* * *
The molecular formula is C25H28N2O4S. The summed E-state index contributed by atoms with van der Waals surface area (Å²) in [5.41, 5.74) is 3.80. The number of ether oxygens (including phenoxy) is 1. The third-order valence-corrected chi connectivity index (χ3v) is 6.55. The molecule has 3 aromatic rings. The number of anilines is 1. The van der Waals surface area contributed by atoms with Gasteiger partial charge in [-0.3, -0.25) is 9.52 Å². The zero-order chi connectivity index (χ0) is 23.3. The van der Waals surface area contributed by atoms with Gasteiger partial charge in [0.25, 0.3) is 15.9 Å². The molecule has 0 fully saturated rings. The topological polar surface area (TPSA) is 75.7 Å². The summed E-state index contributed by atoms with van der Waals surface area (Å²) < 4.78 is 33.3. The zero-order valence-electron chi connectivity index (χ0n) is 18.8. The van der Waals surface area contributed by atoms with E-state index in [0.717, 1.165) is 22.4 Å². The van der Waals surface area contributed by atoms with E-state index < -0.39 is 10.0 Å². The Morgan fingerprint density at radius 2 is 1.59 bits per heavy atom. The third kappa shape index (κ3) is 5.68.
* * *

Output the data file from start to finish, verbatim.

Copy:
The molecular formula is C25H28N2O4S. The summed E-state index contributed by atoms with van der Waals surface area (Å²) in [5.41, 5.74) is 3.80. The number of ether oxygens (including phenoxy) is 1. The third-order valence-corrected chi connectivity index (χ3v) is 6.55. The molecule has 3 aromatic rings. The number of anilines is 1. The van der Waals surface area contributed by atoms with Gasteiger partial charge in [-0.3, -0.25) is 9.52 Å². The zero-order chi connectivity index (χ0) is 23.3. The van der Waals surface area contributed by atoms with Gasteiger partial charge in [0.25, 0.3) is 15.9 Å². The molecule has 0 fully saturated rings. The topological polar surface area (TPSA) is 75.7 Å². The summed E-state index contributed by atoms with van der Waals surface area (Å²) < 4.78 is 33.3. The zero-order valence-electron chi connectivity index (χ0n) is 18.8. The van der Waals surface area contributed by atoms with E-state index in [0.717, 1.165) is 22.4 Å². The van der Waals surface area contributed by atoms with E-state index < -0.39 is 10.0 Å². The Morgan fingerprint density at radius 2 is 1.59 bits per heavy atom. The third kappa shape index (κ3) is 5.68.